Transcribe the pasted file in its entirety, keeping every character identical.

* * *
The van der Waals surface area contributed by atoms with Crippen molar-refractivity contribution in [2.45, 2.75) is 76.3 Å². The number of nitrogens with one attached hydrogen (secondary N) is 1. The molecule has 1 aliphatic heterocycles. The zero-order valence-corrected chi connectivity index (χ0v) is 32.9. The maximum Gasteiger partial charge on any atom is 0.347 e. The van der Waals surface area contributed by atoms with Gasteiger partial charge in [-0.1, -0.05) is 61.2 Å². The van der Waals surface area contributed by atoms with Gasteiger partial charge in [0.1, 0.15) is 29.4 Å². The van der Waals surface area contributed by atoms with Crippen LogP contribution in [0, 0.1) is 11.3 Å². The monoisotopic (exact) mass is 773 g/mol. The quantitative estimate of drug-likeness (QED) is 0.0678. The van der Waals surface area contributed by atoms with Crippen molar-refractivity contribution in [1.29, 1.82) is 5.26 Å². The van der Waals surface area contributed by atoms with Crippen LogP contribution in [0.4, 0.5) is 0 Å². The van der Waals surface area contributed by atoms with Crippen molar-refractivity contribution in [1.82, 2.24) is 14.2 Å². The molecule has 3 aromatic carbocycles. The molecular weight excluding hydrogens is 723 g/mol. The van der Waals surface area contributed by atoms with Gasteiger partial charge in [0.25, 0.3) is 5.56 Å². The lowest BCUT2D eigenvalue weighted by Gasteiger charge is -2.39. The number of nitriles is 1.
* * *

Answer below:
The van der Waals surface area contributed by atoms with Crippen molar-refractivity contribution in [2.45, 2.75) is 76.3 Å². The number of nitrogens with one attached hydrogen (secondary N) is 1. The molecule has 1 aliphatic heterocycles. The zero-order valence-corrected chi connectivity index (χ0v) is 32.9. The maximum Gasteiger partial charge on any atom is 0.347 e. The van der Waals surface area contributed by atoms with Gasteiger partial charge in [-0.1, -0.05) is 61.2 Å². The van der Waals surface area contributed by atoms with Gasteiger partial charge in [0.1, 0.15) is 29.4 Å². The van der Waals surface area contributed by atoms with Crippen LogP contribution in [0, 0.1) is 11.3 Å². The monoisotopic (exact) mass is 773 g/mol. The quantitative estimate of drug-likeness (QED) is 0.0678. The van der Waals surface area contributed by atoms with Crippen molar-refractivity contribution in [1.29, 1.82) is 5.26 Å². The van der Waals surface area contributed by atoms with Crippen LogP contribution in [0.4, 0.5) is 0 Å². The van der Waals surface area contributed by atoms with Crippen molar-refractivity contribution in [1.82, 2.24) is 14.2 Å². The molecule has 3 aromatic carbocycles. The molecular weight excluding hydrogens is 723 g/mol. The van der Waals surface area contributed by atoms with Gasteiger partial charge in [0.25, 0.3) is 5.56 Å². The lowest BCUT2D eigenvalue weighted by Gasteiger charge is -2.39. The number of nitriles is 1.